The peculiar history of these countries may explain why they have survived as nation-states, but also why they resist the calls for open borders. All of these nation-states have been absorbed by empires, but they have never been on the other end. Poland never tried to conquer Europe. Still, the core reason they have managed to survive through conquest and division is they are nation-states. What this says is that countries can come and go, but the nation-state has permanence. As long as there are people, there will be a Poland.
That brings us to another type of country, the United States. At the founding, calling America a nation-state was a bit of a stretch, but not unreasonable. The overwhelming majority of the people were English and spoke English. There were some Dutch and Indians, with some French sprinkled in, but the only other ethnic group of any consequence were Germans. They were about 10% of the population at the founding and clustered in the midland states, like Pennsylvania, New Jersey and Maryland.
That’s not the America of today. You can probably just lump in the whites as a single ethnic group, the White American, but we have large numbers of non-whites now. Then you have those old regional cultures that are still lurking in the background, creating new divisions among the newcomers, as the newcomers magnify those divisions. Somalis dumped in Maine are going to change the state in a different way than those dumped into West Virginia. America is looking more like Iraq than the Visegrád nations.
A reasonable person should wonder how long before America starts to have the same troubles as we saw in Iraq. The central government is better organized and more capable than the Iraqi government, but there are limits to everything. The Federal government largely depends on the states voluntarily going along with what the Federal legislature decides is the law. But as we see with California, states are starting to buck this trend, mostly due to their new citizens. California is really not America now, in reality.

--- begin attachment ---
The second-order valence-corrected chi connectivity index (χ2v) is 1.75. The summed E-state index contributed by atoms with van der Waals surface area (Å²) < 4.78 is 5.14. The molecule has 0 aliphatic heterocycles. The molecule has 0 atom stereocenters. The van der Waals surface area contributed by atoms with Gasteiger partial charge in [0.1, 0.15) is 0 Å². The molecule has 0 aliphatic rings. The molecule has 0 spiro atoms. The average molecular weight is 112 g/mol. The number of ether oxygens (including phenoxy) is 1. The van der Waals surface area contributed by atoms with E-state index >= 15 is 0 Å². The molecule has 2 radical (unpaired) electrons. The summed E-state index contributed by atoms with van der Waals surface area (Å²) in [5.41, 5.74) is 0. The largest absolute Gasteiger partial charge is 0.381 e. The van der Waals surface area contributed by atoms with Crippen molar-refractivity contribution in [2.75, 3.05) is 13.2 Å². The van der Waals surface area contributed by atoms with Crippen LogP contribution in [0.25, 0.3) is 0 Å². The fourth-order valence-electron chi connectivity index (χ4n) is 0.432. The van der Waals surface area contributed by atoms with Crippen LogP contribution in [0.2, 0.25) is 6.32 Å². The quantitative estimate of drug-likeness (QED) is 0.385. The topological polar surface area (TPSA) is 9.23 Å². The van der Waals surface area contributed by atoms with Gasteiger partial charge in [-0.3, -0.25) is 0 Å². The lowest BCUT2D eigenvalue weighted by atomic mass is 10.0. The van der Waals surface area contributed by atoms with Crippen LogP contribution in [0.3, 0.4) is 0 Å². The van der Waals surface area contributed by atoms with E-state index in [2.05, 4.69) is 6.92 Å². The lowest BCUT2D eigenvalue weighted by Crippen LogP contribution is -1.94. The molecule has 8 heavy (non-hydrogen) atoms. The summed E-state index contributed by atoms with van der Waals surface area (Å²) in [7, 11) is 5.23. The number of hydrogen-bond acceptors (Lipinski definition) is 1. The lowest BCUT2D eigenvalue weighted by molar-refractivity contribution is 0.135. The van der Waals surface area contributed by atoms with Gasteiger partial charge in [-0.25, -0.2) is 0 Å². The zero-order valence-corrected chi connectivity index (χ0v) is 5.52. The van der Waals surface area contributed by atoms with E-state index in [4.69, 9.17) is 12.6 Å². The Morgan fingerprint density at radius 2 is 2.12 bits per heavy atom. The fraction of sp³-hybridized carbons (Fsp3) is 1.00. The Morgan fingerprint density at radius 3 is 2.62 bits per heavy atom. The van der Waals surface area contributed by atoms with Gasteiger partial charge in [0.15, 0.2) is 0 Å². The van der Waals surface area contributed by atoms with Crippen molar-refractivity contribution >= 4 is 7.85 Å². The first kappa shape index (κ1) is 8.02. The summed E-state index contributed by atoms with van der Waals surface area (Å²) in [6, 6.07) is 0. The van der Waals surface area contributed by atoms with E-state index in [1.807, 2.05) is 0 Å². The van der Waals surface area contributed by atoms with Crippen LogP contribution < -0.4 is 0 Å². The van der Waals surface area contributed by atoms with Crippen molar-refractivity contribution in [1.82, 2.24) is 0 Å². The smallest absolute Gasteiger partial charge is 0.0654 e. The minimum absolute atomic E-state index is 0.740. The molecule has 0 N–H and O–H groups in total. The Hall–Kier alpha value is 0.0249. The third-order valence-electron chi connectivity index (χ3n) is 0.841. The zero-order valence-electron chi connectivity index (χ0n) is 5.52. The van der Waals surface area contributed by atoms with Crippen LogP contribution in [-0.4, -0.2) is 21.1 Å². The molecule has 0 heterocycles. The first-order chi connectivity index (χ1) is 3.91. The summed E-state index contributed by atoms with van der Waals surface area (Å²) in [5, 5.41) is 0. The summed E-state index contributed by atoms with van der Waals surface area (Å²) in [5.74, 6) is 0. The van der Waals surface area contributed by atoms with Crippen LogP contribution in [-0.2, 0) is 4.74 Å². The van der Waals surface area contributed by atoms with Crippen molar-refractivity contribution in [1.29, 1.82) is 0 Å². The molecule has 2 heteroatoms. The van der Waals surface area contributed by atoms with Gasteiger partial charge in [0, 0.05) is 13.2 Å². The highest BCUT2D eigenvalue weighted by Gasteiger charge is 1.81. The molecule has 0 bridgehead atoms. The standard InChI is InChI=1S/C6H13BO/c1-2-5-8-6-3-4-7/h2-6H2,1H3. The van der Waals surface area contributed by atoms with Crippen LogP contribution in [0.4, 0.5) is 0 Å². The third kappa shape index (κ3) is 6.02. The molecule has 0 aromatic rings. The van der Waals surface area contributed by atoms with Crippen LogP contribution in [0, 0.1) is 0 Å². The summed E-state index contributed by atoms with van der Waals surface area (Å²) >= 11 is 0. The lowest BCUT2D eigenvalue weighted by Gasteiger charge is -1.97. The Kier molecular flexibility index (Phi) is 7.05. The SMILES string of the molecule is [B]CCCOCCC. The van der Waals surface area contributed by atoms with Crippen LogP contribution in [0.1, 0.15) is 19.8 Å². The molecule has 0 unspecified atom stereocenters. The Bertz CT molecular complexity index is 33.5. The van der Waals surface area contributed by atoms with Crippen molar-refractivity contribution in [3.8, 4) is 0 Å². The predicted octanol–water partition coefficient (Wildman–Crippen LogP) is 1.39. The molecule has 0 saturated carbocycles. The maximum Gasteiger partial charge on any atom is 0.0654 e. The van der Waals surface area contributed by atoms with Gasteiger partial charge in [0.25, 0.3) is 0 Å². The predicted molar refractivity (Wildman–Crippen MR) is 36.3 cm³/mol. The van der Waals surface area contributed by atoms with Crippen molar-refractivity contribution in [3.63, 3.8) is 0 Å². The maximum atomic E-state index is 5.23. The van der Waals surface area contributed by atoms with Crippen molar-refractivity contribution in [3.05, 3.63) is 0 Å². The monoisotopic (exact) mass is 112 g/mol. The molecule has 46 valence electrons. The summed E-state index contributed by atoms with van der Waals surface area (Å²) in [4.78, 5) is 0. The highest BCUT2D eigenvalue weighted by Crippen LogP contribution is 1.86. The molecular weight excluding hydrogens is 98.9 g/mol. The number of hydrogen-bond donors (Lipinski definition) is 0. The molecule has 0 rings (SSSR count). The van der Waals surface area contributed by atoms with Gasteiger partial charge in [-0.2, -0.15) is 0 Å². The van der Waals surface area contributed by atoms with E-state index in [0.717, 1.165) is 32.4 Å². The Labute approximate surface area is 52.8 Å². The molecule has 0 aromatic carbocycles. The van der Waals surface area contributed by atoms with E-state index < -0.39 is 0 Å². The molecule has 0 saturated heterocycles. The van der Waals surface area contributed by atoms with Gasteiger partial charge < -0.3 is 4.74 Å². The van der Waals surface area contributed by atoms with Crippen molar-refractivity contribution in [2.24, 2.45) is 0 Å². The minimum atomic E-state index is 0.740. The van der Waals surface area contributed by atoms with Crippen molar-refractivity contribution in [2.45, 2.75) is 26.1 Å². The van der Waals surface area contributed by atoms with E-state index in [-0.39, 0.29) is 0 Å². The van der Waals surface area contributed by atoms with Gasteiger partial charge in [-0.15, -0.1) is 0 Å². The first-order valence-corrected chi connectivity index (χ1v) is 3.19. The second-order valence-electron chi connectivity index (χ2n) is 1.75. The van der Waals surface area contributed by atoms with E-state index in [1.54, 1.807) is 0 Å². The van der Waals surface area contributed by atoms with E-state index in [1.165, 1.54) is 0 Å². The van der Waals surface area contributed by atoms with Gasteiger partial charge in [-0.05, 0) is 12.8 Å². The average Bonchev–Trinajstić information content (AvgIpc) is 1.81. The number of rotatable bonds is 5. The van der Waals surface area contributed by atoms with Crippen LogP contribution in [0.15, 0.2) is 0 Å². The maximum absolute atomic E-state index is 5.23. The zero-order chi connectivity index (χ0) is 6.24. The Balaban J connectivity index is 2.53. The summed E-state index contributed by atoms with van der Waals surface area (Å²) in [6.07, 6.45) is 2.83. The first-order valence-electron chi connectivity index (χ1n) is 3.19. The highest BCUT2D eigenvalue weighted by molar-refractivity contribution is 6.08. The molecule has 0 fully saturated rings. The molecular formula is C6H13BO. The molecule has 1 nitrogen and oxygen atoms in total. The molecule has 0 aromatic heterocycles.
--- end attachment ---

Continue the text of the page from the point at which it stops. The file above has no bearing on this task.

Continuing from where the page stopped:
This brings us back to Tainter. His conclusion, after reviewing and analyzing why complex societies collapse, is that the modern age has too much inter-dependency for a society to collapse. Every country has deep connections with neighboring countries. Everyone agrees upon the borders and that the country system must be maintained. The thing is though, the primary force behind this is the United States. Without American economic and military might, the country system probably falls apart, at least at the fringes.
That’s not to say America is headed for a collapse or even a crackup. Maybe as the country turns into Brazil demographically, it will avoid becoming Brazil economically and culturally. The bigger question though is when does the internal cost of keep this country together, cut into the resources needed to keep the country system together? At what point does the vibrancy of America make it impossible to keep an Iraq together or a Mexico from dissolving into chaos? Someone should think about that.